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  1. #1
    Join Date
    Feb 2004
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    Unanswered: Float or Decimal?

    When should I choose decimal over float and vice versa?

    Mike B

  2. #2
    Join Date
    Apr 2004
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    You should always use a decimal if your data is definable. If it's not and you requiret the ability to perform float operations, you should use float. This should be rare or never. It's better to define the scope of the data in the planning stage.
    MeanOldDBA
    derrickleggett@hotmail.com
    When life gives you a lemon, fire the DBA.

  3. #3
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    Provided Answers: 54
    I use DECIMAL for things that are really counts of something, like money. I use FLOAT for things that are measures, like distance or most kinds of weight. The two usages are fundamentally different, and the implementations (both from a storage and a manipulation perspective) are different too. It rarely works well if you use the wrong one!

    -PatP

  4. #4
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    Yeah, you don't really want your accounting application to use FLOAT. (grin)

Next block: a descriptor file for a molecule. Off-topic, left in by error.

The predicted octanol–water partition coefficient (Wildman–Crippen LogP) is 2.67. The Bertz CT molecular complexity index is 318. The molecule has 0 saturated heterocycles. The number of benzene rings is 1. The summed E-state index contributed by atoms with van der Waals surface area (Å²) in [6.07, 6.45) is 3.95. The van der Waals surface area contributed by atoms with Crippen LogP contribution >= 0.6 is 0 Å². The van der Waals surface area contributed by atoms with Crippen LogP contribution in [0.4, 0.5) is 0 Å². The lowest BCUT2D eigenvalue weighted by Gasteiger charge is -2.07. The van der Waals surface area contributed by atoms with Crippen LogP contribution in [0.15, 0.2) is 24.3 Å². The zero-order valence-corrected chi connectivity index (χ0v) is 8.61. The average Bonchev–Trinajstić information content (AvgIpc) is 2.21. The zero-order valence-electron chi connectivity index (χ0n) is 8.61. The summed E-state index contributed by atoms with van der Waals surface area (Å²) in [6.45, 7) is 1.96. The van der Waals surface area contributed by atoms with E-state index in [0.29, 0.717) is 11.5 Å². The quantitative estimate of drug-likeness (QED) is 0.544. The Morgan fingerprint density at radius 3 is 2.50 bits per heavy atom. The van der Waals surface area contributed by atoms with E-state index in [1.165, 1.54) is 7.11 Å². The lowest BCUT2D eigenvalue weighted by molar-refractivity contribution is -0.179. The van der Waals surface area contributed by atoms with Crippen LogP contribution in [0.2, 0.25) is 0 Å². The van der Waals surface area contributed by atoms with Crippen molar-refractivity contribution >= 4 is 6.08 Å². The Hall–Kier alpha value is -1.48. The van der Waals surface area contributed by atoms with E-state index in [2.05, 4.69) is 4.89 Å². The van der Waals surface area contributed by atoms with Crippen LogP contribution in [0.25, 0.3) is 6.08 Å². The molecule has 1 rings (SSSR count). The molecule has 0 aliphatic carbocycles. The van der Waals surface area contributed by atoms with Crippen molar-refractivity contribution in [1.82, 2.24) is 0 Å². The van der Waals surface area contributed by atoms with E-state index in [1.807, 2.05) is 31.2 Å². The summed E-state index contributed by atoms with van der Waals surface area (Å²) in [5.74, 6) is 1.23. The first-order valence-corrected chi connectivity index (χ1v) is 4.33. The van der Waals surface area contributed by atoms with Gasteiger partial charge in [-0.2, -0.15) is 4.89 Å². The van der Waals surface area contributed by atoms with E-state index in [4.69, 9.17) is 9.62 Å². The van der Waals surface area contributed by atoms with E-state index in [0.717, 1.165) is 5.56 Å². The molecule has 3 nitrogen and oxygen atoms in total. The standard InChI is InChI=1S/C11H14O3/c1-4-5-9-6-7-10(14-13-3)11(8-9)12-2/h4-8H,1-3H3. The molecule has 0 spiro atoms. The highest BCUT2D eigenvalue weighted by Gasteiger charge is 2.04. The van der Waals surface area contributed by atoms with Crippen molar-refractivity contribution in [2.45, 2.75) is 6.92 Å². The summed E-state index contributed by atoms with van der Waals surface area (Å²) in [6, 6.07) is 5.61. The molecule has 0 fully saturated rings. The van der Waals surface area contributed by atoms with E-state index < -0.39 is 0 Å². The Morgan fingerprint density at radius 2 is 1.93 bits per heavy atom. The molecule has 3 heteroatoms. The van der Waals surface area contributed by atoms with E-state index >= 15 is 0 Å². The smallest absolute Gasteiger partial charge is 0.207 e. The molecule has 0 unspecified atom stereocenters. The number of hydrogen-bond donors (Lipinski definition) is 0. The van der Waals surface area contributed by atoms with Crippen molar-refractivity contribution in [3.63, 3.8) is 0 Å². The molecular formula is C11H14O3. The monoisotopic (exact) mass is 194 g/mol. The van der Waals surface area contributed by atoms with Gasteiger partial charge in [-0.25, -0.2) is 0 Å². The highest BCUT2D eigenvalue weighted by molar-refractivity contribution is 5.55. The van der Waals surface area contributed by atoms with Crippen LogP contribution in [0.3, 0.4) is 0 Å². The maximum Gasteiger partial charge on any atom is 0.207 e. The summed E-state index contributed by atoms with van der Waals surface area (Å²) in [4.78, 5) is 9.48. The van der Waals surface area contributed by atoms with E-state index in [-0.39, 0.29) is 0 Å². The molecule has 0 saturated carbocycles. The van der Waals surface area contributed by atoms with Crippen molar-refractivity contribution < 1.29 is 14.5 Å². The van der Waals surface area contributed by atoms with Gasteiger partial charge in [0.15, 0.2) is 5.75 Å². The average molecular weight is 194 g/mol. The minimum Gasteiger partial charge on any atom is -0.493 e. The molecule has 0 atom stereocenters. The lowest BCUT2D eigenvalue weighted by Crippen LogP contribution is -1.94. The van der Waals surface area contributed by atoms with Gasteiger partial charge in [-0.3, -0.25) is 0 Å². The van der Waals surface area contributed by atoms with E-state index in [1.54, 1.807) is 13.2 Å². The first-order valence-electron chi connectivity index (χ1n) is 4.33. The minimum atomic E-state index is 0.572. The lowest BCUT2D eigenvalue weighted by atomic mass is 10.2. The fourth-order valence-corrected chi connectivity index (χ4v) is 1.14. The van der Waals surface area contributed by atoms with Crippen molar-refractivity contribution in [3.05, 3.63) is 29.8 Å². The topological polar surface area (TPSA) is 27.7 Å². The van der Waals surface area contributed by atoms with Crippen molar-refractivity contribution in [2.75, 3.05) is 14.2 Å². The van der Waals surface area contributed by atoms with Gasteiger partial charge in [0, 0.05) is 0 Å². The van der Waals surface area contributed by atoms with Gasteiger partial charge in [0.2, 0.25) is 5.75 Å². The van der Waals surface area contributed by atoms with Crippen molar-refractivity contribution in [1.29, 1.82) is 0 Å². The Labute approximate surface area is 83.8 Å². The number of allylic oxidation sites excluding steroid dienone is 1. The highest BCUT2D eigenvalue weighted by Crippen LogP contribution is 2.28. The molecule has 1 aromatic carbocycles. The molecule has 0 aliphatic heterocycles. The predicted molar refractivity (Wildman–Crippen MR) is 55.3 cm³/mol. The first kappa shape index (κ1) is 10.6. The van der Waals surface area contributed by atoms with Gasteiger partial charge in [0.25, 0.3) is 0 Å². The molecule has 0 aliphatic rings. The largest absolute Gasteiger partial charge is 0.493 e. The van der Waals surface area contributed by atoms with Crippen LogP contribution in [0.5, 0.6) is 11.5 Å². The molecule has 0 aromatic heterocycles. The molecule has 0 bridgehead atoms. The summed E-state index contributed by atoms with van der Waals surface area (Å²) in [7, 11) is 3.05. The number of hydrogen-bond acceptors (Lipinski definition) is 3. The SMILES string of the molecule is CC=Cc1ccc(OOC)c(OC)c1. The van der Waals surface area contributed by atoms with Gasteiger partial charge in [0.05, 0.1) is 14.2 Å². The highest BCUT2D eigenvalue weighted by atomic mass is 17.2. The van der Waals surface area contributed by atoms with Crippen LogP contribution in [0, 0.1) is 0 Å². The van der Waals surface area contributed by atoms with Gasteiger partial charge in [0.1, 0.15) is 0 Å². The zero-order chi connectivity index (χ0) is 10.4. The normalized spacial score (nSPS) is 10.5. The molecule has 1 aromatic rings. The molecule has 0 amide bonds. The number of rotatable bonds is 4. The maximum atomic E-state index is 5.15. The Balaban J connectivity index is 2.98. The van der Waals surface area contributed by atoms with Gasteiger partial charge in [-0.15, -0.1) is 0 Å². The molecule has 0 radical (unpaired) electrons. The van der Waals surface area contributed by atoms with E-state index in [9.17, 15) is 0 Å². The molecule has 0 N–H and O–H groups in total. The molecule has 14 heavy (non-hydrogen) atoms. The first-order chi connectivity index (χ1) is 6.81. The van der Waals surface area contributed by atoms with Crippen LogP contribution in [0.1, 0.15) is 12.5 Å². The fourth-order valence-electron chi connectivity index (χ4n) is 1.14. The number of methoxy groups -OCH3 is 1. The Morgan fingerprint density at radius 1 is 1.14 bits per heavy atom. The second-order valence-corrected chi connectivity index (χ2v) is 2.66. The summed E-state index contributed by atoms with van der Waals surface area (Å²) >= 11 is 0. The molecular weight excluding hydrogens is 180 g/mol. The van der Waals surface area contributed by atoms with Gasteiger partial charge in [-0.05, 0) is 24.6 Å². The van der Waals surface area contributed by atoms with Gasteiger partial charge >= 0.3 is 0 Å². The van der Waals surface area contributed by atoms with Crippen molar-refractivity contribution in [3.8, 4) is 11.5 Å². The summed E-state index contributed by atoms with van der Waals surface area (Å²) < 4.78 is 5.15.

MeanOldDBA
    derrickleggett@hotmail.com
    When life gives you a lemon, fire the DBA.

  5. #5
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    Quote Originally Posted by derrickleggett
    Yeah, you don't really want your accounting application to use FLOAT. (grin)
    Now that isn't entirely true!

    If you work for the kind of business that thinks about money in terms of "3 inches of $50 bills", then I'd have no problem with using a FLOAT. This would also make it lots easier to handle the conversion between money and grams of product too!

    I don't know of anybody that does accounting that way, but if they did then I'd be fine with the idea of using reals in that particular accounting system! The rest of us will have to make do with using more conventional things like MONEY or DECIMAL columns.

    -PatP

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